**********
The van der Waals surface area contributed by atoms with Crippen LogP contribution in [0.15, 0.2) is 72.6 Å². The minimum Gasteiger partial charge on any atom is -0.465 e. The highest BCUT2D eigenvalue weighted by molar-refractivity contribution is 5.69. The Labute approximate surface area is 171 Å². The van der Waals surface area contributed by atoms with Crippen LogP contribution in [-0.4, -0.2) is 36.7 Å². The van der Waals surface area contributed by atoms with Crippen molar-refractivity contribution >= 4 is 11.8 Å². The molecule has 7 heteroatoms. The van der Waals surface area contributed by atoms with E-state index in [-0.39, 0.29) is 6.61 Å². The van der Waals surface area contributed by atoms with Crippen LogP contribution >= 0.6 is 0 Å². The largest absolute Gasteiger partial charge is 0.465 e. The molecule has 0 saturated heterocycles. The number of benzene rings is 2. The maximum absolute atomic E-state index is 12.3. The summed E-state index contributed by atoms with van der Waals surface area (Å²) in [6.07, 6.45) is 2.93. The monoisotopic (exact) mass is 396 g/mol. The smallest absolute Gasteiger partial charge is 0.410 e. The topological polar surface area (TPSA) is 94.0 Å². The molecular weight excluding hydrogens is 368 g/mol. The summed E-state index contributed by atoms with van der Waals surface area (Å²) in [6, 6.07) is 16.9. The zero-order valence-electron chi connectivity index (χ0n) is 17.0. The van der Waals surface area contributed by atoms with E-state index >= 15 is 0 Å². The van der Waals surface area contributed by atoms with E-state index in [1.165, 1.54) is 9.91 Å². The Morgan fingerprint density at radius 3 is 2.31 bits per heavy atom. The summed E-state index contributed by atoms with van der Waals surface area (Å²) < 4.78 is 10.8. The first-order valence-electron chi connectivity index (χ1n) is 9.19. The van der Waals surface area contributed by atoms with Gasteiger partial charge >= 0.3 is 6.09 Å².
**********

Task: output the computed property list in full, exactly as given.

The van der Waals surface area contributed by atoms with Crippen LogP contribution in [0.15, 0.2) is 72.6 Å². The minimum Gasteiger partial charge on any atom is -0.465 e. The highest BCUT2D eigenvalue weighted by molar-refractivity contribution is 5.69. The Labute approximate surface area is 171 Å². The van der Waals surface area contributed by atoms with Crippen LogP contribution in [-0.4, -0.2) is 36.7 Å². The van der Waals surface area contributed by atoms with Crippen molar-refractivity contribution >= 4 is 11.8 Å². The molecule has 7 heteroatoms. The van der Waals surface area contributed by atoms with E-state index in [-0.39, 0.29) is 6.61 Å². The van der Waals surface area contributed by atoms with Crippen LogP contribution >= 0.6 is 0 Å². The largest absolute Gasteiger partial charge is 0.465 e. The molecule has 0 saturated heterocycles. The number of benzene rings is 2. The maximum absolute atomic E-state index is 12.3. The summed E-state index contributed by atoms with van der Waals surface area (Å²) in [6.07, 6.45) is 2.93. The monoisotopic (exact) mass is 396 g/mol. The smallest absolute Gasteiger partial charge is 0.410 e. The topological polar surface area (TPSA) is 94.0 Å². The molecular weight excluding hydrogens is 368 g/mol. The summed E-state index contributed by atoms with van der Waals surface area (Å²) in [6, 6.07) is 16.9. The zero-order valence-electron chi connectivity index (χ0n) is 17.0. The van der Waals surface area contributed by atoms with E-state index >= 15 is 0 Å². The van der Waals surface area contributed by atoms with E-state index in [1.165, 1.54) is 9.91 Å². The Morgan fingerprint density at radius 3 is 2.31 bits per heavy atom. The summed E-state index contributed by atoms with van der Waals surface area (Å²) < 4.78 is 10.8. The first-order valence-electron chi connectivity index (χ1n) is 9.19. The van der Waals surface area contributed by atoms with Gasteiger partial charge >= 0.3 is 6.09 Å².